For the last seven years, the U.S. economy has plugged along at a meager two percent growth rate. When that rate is compared to India’s and China’s economic growth, the U.S. is not even in the ball game. India and China’s economic growth rate is in the six to eight percent category. But the Trump administration thinks maintaining a 2.3 percent rate is good news. But something isn’t adding up, according to some economists. The unemployment rate in the U.S. is 3.9 percent, so more Americans are working, but the GDP output is not increasing. Trump wants a three percent growth rate, and according to investor Warren Buffett, he may already have his three percent economic growth rate.
Mr. Buffet said the economy grew by 2.9 percent in the fourth quarter of 2017. And he thinks U.S. economic growth now equals or surpasses that growth. But Buffett also said there is no way to tell what the growth percentage is, according to a Reuters article. But the president’s tax cut should help increase economic growth, according to Buffett.
The current 2.3 growth rate that the Commerce Department released last week is not what Trump was expecting. But the president believes his $1.5 trillion income tax package will do the trick once people start spending the money they are getting back from the government. That sounds like it could work if consumers spend the money instead of saving it. But Buffet feels comfortable talking about positive growth even though Trump is on the verge of starting a trade war that could negatively impact U.S. economic growth.
The plan by President Donald Trump to impose tariffs on certain imported products has raised concerns beyond the fear that such a policy could increase costs for American businesses and consumers. One economic observer believes that a “trade war” could reduce foreign investments, resulting in even more serious consequences for the U.S. economy.
Susan Aaronson, a professor of international affairs at George Washington University and an expert on trade policy, expressed the belief that such a policy could weaken the image of the United States as a reliable trading partner and thus a good place to make an investment. This is significant when considering that foreign businesses or organizations comprise approximately one-third of the investors in the American stock market. Additionally, about the same number of foreign entities own American treasury bonds, which are used to finance the American government and its many services.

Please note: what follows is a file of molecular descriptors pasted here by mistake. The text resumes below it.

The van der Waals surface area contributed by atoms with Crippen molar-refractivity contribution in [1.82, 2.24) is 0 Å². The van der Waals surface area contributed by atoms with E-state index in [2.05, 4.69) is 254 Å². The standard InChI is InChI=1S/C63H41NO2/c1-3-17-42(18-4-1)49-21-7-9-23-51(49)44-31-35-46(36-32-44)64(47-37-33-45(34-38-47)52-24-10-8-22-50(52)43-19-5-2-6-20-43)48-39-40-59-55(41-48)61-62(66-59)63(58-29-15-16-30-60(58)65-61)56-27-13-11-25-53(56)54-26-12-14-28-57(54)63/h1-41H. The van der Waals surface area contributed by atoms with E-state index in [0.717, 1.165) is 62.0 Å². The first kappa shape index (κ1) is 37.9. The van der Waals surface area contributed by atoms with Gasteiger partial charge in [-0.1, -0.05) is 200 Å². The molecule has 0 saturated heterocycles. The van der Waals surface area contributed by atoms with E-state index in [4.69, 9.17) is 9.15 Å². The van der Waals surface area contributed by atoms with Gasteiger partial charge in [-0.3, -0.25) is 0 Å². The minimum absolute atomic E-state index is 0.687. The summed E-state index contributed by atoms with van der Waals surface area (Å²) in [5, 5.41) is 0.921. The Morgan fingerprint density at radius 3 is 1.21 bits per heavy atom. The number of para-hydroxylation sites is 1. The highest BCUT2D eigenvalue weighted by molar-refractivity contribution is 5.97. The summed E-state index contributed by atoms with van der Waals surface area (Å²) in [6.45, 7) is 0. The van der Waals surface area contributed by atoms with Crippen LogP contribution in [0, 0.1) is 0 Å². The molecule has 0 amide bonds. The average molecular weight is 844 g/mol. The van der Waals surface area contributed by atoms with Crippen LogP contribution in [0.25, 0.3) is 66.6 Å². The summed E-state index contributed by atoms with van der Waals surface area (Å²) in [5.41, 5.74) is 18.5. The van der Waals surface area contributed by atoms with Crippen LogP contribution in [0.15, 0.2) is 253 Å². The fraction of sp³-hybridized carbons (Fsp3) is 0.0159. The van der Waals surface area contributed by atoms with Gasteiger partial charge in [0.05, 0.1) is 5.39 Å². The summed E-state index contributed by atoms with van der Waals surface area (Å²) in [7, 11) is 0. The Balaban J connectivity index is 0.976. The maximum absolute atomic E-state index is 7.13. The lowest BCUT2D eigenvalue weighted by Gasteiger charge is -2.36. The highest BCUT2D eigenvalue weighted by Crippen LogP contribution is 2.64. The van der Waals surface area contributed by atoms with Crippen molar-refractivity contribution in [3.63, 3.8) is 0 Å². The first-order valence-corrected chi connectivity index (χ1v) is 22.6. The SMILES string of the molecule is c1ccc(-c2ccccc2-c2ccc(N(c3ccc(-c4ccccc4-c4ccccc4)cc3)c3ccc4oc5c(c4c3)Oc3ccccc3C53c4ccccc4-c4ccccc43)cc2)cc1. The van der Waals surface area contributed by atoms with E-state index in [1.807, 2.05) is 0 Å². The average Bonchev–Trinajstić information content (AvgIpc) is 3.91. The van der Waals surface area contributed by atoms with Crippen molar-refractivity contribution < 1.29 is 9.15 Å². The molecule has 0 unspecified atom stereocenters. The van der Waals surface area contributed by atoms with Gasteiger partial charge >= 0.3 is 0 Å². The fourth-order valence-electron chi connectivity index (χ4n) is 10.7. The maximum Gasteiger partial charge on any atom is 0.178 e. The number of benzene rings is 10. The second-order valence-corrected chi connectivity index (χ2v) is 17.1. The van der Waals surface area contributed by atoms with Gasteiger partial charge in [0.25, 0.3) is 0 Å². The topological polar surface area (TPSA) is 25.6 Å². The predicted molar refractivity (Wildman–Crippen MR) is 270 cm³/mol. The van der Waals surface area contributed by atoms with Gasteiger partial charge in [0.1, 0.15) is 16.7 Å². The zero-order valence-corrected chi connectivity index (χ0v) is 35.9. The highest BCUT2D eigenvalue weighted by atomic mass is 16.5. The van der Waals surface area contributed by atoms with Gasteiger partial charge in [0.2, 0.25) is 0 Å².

In a theory outlined by Aaronson, foreign investors may turn against the United States for the imposition of tariffs and retaliate by discarding the bonds they have purchased. The result could be a dramatic increase in the cost of borrowing, with the effects falling on the U.S. government, corporations and even American citizens. Learn more about the possible consequences of a “trade war” at www.reddit.com/r/Economics.
According to Aaronson, the main resistance might come from America’s closest trading partners, including Canada, the European Union and Japan. When recommending the imposition of tariffs, Aaronson said that American leaders should first consider who will benefit and who will be harmed by the policy.
The expectations for January job growth numbers were actually lower than what the real number turned out to be. As a matter of fact, the 200,000 jobs added in January was a strong enough month to bring the unemployment rate down just a nudge more. Even so, the market is not necessarily taking the news as some might expect.
Trading has been down in the triple digits the last few days. As of the time of this writing, the Dow Jones Industrial Average is down roughly another 250 points according to CNBC. This is despite all of the supposedly good news that has been out related to the economy as of late. It is perplexing to a lot of people to say the least, but others see it as an obvious sign that prices in the market have been too high for a long time.
The market has a funny way of deciding to go up or down when people least expect it. They always say that it is best to buy when everyone is fearful and sell when they are greedy. As of late it feels like greed has indeed taken over the market. Perhaps this is why people are starting to pull back on the investments that they had previous made without question.
It is a market that we all have to keep an eye on at this point. There could be more twists and turns to come.